Advantages of Homogenizers in the Food Industry


Since homogenization was first invented by Auguste Gaulin in 1899, hundreds of thousands of researches have been conducted on optimizing the process across numerous products. Homogenizers today are built to be highly efficient, by producing consistent, high quality products through lower pressure and ultimately lower energy consumption.

Consumer's Drive the Market

consumer megaphone2

The aesthetics of packaging, as well as product consistency, taste, and appearance impact the buying decision of the consumer. Therefore it's important for manufacturers to carefully consider how their process is impacting their final product.

Homogenized Milk has been a largely debated subject, however homogenization can solve a number of quality challenges for producers. Studies have shown that consumers are less inclined to buy milk that has several layers and colour shades. Although this is the natural appearance of milk, homogenization helps to keep the colour consistent and uniform throughout.

Homogenizers Aid in Healthy Eating

A growing concern and trend for eating healthily has been posing challenges for Food and Beverage producers. With a number of criteria that appears to be gathering speed:

  1. Keeping the product natural

You will notice more and more products include wording such as "no preservatives", "no additives", "organic", "no artificial flavourings" etc... 

Typically the function of additives is to increase viscosity, but homogenization can improve viscosity without the need for additives. Homogenizers increase viscosity through breaking down hydrogen bonds in fibres and replacing them with hydrogen bonds with water. Pectin in fibres also becomes more accessible.

Artificial colouring and flavouring can be avoided through homogenization. During the process, fruit and vegetable cells break-up and become smaller. This presents the product with an unvaried appearance of colour. By reducing the working pressure of the homogenizer, the heat generated will be reduced and the product will retain its natural taste and flavours better.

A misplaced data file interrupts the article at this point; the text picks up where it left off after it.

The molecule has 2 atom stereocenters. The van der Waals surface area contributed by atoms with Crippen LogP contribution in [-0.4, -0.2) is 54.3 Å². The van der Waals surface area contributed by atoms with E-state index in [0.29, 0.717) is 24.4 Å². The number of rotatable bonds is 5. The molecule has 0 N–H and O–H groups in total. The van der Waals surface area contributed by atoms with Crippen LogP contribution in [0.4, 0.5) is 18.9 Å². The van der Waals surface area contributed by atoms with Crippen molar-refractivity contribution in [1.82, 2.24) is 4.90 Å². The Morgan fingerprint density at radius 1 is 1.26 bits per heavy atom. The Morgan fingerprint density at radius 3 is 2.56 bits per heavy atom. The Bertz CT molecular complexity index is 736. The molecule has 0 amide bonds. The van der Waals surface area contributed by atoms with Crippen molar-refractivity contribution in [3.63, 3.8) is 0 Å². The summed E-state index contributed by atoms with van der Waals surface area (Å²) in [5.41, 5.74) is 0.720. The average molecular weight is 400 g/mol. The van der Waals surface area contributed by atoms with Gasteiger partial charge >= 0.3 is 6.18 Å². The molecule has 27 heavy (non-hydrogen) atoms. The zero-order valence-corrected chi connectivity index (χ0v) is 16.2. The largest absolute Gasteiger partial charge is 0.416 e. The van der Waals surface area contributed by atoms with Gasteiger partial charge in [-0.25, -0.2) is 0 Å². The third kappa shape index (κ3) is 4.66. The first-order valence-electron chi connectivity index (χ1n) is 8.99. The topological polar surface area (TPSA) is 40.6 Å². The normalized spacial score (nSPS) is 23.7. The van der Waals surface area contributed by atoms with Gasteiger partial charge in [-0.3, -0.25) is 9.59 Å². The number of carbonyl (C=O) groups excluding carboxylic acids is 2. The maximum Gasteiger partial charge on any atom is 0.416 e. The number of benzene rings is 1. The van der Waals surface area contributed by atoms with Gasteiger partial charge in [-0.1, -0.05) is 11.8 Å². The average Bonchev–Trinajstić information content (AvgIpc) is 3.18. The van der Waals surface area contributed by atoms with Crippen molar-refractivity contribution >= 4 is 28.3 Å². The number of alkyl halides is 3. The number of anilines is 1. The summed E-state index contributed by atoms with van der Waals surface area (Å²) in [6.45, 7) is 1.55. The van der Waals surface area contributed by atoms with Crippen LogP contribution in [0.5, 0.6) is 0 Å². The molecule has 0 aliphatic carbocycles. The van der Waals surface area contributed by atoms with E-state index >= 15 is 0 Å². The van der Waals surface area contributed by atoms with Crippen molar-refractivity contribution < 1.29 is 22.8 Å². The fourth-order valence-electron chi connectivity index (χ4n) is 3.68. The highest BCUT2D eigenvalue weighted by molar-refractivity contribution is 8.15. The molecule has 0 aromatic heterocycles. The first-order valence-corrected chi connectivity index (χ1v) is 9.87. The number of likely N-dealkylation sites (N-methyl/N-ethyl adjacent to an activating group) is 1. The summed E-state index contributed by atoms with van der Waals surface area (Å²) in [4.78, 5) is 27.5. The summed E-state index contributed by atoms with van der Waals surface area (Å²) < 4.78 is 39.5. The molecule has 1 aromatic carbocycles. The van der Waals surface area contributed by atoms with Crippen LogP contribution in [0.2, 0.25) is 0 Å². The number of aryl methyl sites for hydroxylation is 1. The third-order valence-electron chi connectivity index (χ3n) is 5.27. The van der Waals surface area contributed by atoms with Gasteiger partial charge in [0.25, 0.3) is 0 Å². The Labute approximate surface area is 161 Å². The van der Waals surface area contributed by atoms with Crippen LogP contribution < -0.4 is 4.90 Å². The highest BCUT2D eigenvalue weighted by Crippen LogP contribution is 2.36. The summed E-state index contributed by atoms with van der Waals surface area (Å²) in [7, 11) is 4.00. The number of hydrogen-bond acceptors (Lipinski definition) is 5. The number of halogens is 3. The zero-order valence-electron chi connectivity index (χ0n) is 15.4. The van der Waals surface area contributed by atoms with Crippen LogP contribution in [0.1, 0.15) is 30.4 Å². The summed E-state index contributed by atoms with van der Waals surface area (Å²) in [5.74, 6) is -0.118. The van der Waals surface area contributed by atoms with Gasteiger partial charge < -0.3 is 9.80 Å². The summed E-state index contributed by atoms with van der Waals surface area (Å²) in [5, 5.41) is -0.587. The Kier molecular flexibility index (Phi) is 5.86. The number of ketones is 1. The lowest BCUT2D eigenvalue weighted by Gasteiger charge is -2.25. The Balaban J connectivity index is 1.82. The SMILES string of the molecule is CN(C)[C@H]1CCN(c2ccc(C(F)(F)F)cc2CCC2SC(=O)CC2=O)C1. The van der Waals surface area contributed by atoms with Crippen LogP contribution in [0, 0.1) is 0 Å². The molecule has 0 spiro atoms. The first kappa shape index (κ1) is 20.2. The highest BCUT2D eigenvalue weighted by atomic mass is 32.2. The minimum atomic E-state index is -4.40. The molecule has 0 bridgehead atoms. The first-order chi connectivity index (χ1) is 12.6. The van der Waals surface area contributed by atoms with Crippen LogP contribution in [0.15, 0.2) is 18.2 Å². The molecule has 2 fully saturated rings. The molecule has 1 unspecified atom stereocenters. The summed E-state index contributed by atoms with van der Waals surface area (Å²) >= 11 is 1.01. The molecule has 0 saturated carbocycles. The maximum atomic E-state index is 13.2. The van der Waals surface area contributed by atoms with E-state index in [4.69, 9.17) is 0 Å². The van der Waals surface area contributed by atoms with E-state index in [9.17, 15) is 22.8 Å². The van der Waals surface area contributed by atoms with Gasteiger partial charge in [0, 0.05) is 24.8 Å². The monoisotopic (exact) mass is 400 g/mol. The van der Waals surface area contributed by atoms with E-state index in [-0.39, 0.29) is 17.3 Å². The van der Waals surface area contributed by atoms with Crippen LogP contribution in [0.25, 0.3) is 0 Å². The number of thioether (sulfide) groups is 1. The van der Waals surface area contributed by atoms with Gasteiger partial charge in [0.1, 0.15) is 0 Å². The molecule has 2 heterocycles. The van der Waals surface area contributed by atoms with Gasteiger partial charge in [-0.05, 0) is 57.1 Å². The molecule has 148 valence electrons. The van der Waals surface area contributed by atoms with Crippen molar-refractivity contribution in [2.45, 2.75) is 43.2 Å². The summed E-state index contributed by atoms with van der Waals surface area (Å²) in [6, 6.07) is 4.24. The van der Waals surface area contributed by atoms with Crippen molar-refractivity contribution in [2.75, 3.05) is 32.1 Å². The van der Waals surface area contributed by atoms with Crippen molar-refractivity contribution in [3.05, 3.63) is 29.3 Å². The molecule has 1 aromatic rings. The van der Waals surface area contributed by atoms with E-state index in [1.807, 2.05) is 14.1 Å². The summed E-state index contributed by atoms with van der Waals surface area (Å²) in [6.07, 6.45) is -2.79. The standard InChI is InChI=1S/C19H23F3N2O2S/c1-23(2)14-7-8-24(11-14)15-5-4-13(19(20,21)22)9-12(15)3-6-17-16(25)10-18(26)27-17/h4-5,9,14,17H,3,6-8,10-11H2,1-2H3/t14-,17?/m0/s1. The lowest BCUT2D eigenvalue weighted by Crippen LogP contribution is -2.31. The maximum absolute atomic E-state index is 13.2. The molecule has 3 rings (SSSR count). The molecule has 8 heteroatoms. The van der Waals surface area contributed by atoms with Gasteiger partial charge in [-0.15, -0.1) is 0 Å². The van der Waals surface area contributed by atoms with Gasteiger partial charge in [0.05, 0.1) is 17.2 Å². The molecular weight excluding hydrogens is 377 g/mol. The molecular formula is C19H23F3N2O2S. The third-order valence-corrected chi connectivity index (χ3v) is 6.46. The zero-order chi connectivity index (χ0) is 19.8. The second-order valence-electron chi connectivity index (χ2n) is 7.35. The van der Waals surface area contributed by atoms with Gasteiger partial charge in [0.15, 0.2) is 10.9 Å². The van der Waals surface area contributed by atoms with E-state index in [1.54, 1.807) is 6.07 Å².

Juice drink

        2. Yoghurt for Dessert

Over the last decade Yoghurt has quickly become the people's choice for dessert over ice cream and milk shakes. The process of making yoghurt drinks requires a homogenizer to liquefy it. Most dairy manufacturers of yoghurt are also likely processing milk. It is not uncommon to process milk one day and then switch over to yoghurt the next day on the same line. Therefore it is advantageous to purchase a homogenizer that can handle both viscous products like yoghurt as well as milk without having to change the valves.

        3. More people are going vegan

Britain has seen a huge increase in young people turning vegan. According to a 2016 survey, the number of vegans has increased by more than 360% over the last 10 years. But what is influencing people to avoid a meat and dairy diet? One thing we know for sure is that there has been a large increase and consumption of milk substitutes from rice, nuts, grains and soya.

However these are not just consumed by vegans, for example, almond milk is a popular choice in the fitness industry for athletes. Homogenizing almonds can result in fast wear due to the abrasive particles. Likewise with other nuts, rice and grains. Therefore producers need to carefully consider the durability of a homogenizer when processing these products into drinks.

Opting for harder product contact parts such as tungsten carbide seals and ceramic coated pistons will reduce maintenance downtime, and the cost of spare parts.

homogenized almond milk


Extended Shelf Life and Preservation through Homogenization

High pressure homogenizers have proven that tomato juice can have improved consistency and viscosity. By using a homogenizer to improve food processing outcomes, producers can elevate their products above competition and ultimately increase sales.

Traditionally heat treatment processes have been used to preserve food. Although high pressure and heat can kill harmful microorganisms, heat exposure can kill some of the food's naturally occurring nutrients. Whereas homogenization does not create the nutrient killing temperatures, leaving them untouched and ready for consumption.

Shelf life and preservation go hand in hand in terms of chemical stability. A high pressure homogenizer causes most foods to develop more stable chemical structures. This provides the product with a longer shelf life than would have otherwise been possible.


Take full advantage of using a homogenizer in your process by speaking with one of our experts today.

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